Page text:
By Michael E. Miller
By Ryan Yousefi
By Kyle Munzenrieder
By Sabrina Rodriguez
By Michael E. Miller
By Carlos Suarez De Jesus
By Luther Campbell
By Kyle Munzenrieder
Rivera seemed poised for greater things. In 1990 he was elected to the union's board of directors. In 1992 he wanted to study for the lieutenant's exam, so he transferred from the detective unit to the catacombs of the property and evidence bureau, where he hoped the slower pace would allow more time.
But soon friends persuaded him to run for union president. In 1993 he beat incumbent Mike Clifton, 1174 votes to 1117. Perhaps it was sympathy for the underdog that motivated Rivera to run. Or maybe it was lust for power. He is not very philosophical about the move: "I thought I could do a better job."
Rivera traded the brown police uniform and holster for slacks and polo shirts. Today Dade taxpayers supply most of his $74,400 salary. Running the county's PBA has been a county-backed job for more than twenty years. Metro-Dade pays Rivera about $49,000 -- and the Dade PBA augments it by $16,400. The state PBA pays him roughly $9000 for serving as treasurer. He works full-time at the PBA building on NW 106th Avenue, not far from police headquarters.
The PBA is the collective bargaining unit for members in 27 police departments, including Metro-Dade's, as well as jail officers. The PBA not only negotiates on employees' behalf but provides lawyers in job-related disputes. The only Dade police departments not represented by the PBA are those of Miami, Miami Beach, and Coral Gables, which are represented by the FOP.
Rivera's first cause as union chief was to lobby state legislators. He pushed to help pass a bill extending benefits to widows and children of officers killed while on duty, even if the widow remarried. The bill passed in 1993. Next he interceded in a contentious matter in Sweetwater. PBA members complained that Chief Charles Toledo and his brother, Assistant Chief Ray Toledo, were abusing their authority. The officers told the union chief they were sometimes required to walk the chief's dog. Worse, they claimed the chief occasionally dropped paychecks on the floor, then kicked officers as they picked them up. Rivera's plan was to attack, using lawyers as the front-line troops.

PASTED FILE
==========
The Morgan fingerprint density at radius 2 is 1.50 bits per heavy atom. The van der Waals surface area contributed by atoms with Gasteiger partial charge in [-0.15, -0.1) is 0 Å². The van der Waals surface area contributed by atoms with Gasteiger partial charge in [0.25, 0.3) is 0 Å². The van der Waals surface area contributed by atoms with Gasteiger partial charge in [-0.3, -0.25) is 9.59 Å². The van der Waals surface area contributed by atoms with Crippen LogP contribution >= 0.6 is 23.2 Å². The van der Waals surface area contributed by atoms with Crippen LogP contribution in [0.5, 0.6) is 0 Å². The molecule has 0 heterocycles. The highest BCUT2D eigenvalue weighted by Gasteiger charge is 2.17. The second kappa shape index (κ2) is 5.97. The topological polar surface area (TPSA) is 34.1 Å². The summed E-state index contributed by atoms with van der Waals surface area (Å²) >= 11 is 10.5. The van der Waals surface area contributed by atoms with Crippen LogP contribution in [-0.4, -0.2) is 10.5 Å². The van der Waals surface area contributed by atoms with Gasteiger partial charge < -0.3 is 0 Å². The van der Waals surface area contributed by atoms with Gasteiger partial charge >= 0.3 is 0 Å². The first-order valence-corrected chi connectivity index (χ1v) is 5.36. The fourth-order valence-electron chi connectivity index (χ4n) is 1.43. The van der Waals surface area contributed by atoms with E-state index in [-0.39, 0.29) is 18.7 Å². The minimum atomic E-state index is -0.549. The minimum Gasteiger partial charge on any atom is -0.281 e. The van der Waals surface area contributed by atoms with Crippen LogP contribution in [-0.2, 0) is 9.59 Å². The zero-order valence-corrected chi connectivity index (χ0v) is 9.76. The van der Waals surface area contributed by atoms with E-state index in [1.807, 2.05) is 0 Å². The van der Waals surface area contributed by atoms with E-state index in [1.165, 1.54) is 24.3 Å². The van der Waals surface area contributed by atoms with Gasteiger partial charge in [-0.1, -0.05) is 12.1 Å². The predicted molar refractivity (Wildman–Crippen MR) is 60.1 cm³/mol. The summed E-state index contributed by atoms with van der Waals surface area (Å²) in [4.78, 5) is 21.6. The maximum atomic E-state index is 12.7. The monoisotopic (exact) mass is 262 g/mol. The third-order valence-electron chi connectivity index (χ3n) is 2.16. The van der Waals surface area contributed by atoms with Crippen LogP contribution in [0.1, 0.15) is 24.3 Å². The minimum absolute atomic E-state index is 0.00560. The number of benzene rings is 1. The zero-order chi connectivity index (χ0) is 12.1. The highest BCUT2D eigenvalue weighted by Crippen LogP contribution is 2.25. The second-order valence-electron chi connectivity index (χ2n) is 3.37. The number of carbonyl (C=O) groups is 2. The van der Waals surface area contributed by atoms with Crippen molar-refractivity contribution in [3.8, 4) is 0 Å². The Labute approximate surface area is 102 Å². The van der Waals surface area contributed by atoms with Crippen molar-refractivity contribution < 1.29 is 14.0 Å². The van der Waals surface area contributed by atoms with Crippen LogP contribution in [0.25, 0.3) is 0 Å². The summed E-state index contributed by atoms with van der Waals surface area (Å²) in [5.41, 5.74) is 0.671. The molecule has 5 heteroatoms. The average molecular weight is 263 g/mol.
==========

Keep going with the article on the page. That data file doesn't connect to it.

"In the past we had to slink away with our tails between our legs. Now we file all kinds of legal paperwork. In Sweetwater we just hammered 'em, and hammered 'em every day until they had spent so much money the mayor called me up one day and said they were on the brink of bankruptcy." In the retelling, Rivera assumes a boxer's crouch. "I always felt you have to fight fire with fire, and in our particular business you have to fight lawyers with lawyers." Charles Toledo was fired in August 1993. Ray Toledo was axed in May 1995.
The legal skirmishing was part of Rivera's plan to reshape the organization. "I was very big on creating the most powerful law department this PBA had ever seen," he says. Now, not only does the union have six in-house lawyers, up from two when he started, but twenty more are on call. Some are on retainer.
Yet Rivera is willing to cooperate with management. In the early 1990s, West Miami Mayor Rebeca Sosa called Rivera personally and said the City didn't have money for raises. If the PBA would delay requesting more money, she would make it up later, the mayor said. She has been true to her word, giving raises and even gym exercise equipment for officers in 1995. Rivera is "wonderful to work with," she adds.
The PBA's pugnacity has allowed it to manipulate some municipalities, but not Hialeah. Relations between the union, which represents about 270 of 300 officers, and administrators of Dade's second-largest city are extraordinarily bitter. Cops are accused of vandalizing buses and booby-trapping a police car. This spring a 60-year-old PBA employee was arrested for slapping up stickers around the city predicting that both Chief Rolando Bolanos and Fidel Castro would die this year.
Escalating tensions even prompted a mutinous protest. Sixty-one officers signed a petition in January asking Rivera to tone down his attacks, contending they hindered contract negotiations.
Perhaps contract problems arose in Hialeah because Mayor Raul Martinez and Rivera are the same type of leader -- headstrong, persistent, and charismatic. Martinez continues to rule Hialeah despite a series of scandals. In 1990 he was convicted of racketeering and extortion related to a kickback scheme involving zoning applications. He remained free while appealing the verdict; in 1993 voters elected him back into office. In 1996, after three unsuccessful prosecutions, the case was dropped.
Relations between Rivera and Martinez have been sour for years. Each side portrays the dispute differently. Rivera, ever the gentleman, posits that Martinez was picked on as a child for being overweight and has been taking it out on the world ever since. "In high school they called Raul masa boba," Rivera remarks, using Spanish that translates roughly as "stupid blob." "He was bullied so much that he's turned out to be a monster."
Martinez's view of Rivera is similarly genteel: "He's a bully, and he uses outdated tactics. He uses the tactics of terrorism. I dislike the man. I dislike his personality, I dislike his looks, and there's nothing in this world that will get me to sit down with him."